Swimming skills can help ensure safety


HOUGHTON – As summer settles in in the Copper Country, many people are taking advantage of the many beautiful lakes to get out and go swimming. However swimming can be dangerous, especially for children, and there are certain steps swimmers can take to protect themselves and others in the water.

“The first rule is never swim alone,” said Matt Williams, aquatic director for the YMCA of Marquette. “Always be in a situation where there are other people around you, preferably lifeguards.”

Regardless of whether or not there is a lifeguard present, Williams advises that it is important for parents to be vigilant in supervising their swimming children. For a child who is not a strong swimmer, Williams advises a parent or other adult always stay within an arm’s reach of the child in case of a problem, especially in water that is murky or unclear.

“Interestingly enough, a lot of drowning situations happen in water that is not very deep. Instead it’s children drowning in water that’s shallow or just slightly over their heads,” said Williams. “A lot of time because a parent thinks their child is okay in waist deep or chest deep water and gets in trouble. A lot of people think of drowning as splashing, noisy and calling for help. That’s not drowning. Drowning is silent. A child who steps in hole or slips over their head and swallows water into their lungs will not come up for calling for help but will go right to the bottom.”

Williams explained that over 80% of child drownings occur in shallow water that is not above the level of the child’s head. To determine when a child does not need to be within arm’s reach of an adult, the YMCA of Marquette tests whether the child can swim a full lap of the pool, or 25 straight yards, and float on both front and back.

“Those two skills should show the child can swim to safety or can roll over and float until they’re calm enough to swim to safety,” Williams said.

Another important precaution to take with non-swimmers is using personal flotation devices at all times. Although not guaranteed to prevent drowning, a personal flotation device should at least give the wearer time to call out for help if he or she steps into a trouble situation.

However skilled a swimmer may be there are certain rules everyone should follow while in the water, such as never swimming alone, avoiding alcohol when swimming and only swimming in designated swimming areas. Williams also advises being careful when jumping or diving, especially into lakes or rivers.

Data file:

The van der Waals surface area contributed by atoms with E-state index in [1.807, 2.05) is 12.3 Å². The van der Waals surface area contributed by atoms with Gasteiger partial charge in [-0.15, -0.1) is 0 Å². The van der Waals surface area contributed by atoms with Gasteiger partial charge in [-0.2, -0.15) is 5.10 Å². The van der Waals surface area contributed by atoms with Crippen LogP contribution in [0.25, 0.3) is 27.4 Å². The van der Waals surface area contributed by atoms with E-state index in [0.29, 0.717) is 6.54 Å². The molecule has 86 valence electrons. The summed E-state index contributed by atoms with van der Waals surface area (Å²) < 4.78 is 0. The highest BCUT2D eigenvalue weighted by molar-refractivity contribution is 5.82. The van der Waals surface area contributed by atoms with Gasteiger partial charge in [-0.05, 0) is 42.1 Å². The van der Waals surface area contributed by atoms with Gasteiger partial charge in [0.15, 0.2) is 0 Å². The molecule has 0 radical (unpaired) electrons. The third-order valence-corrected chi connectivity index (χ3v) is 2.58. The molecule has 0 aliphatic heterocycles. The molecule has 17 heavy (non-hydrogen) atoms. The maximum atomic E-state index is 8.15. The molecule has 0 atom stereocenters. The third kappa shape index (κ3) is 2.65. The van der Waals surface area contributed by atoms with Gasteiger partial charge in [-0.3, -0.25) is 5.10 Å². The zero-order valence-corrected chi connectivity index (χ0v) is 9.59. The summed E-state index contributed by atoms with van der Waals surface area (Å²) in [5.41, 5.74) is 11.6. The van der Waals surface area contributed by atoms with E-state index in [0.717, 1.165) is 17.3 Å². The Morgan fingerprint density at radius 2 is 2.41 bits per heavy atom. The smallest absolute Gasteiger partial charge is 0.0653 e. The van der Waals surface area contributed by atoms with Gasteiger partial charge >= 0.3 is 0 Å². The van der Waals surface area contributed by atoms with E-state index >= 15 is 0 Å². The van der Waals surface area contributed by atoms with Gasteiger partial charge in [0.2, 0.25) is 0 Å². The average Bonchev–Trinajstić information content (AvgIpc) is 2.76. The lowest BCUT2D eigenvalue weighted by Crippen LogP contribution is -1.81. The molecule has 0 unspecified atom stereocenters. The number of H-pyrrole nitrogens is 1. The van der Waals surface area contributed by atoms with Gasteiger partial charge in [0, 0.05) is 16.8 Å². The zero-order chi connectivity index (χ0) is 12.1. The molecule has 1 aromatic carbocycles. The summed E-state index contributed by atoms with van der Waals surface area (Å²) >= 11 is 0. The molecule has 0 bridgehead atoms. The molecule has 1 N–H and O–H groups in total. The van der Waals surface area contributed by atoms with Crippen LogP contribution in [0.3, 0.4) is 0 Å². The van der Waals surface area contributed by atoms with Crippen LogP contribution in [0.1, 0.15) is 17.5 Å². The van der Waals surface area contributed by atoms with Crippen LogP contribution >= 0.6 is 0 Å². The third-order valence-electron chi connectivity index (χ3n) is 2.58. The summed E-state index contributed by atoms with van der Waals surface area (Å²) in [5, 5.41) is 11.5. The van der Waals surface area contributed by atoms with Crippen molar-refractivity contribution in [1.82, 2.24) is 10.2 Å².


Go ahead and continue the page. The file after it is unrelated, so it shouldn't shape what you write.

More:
“Never jump in if you cannot determine what water depth is. You should be in a situation where you can explore the depth of the water before jumping or diving in to avoid spinal injury,” Williams said. “Indoor pools usually have signage so it’s pretty clear whether diving is safe but outdoors you just don’t know how deep it is or what may be in the way. Sometimes it’s deceiving Lake Superior is so clear the depth of obstructions can be deceptive.”

Not every adage about swimming safety is necessarily correct. Williams said, for example, there is really no need to wait to start swimming after eating.

“That’s really a myth,” said Williams. “The best way to put it is you should swim when you feel okay to swim.”

Those looking for formal swimming instruction can call Amanda Bowman, aquatic director at Michigan Technological University, at 906-487-2995 for information. Children ages 6 to 18 who already know how to swim but are looking to develop further skills can take part in the Marquette County and Copper Country Killer Whales sessions at Tech which run weekly from Monday through Thursday until August 1st at the Student Development Complex from 1:30 to 3 p.m. Registration is every Monday.

“(The sessions) are a great way for kids to develop quickly. We go four days in a row and you can do multiple weeks,” said Williams. “Their skills develop well and their confidence builds in a short manner of time.”

For questions on the Killer Whales program, call Williams at 906-869-5048 or e-mail him at

Regardless of age or ability, Williams recommends one guideline for every swimmer.

“Be conservative on your swimming skills – don’t test the limits,” Williams said.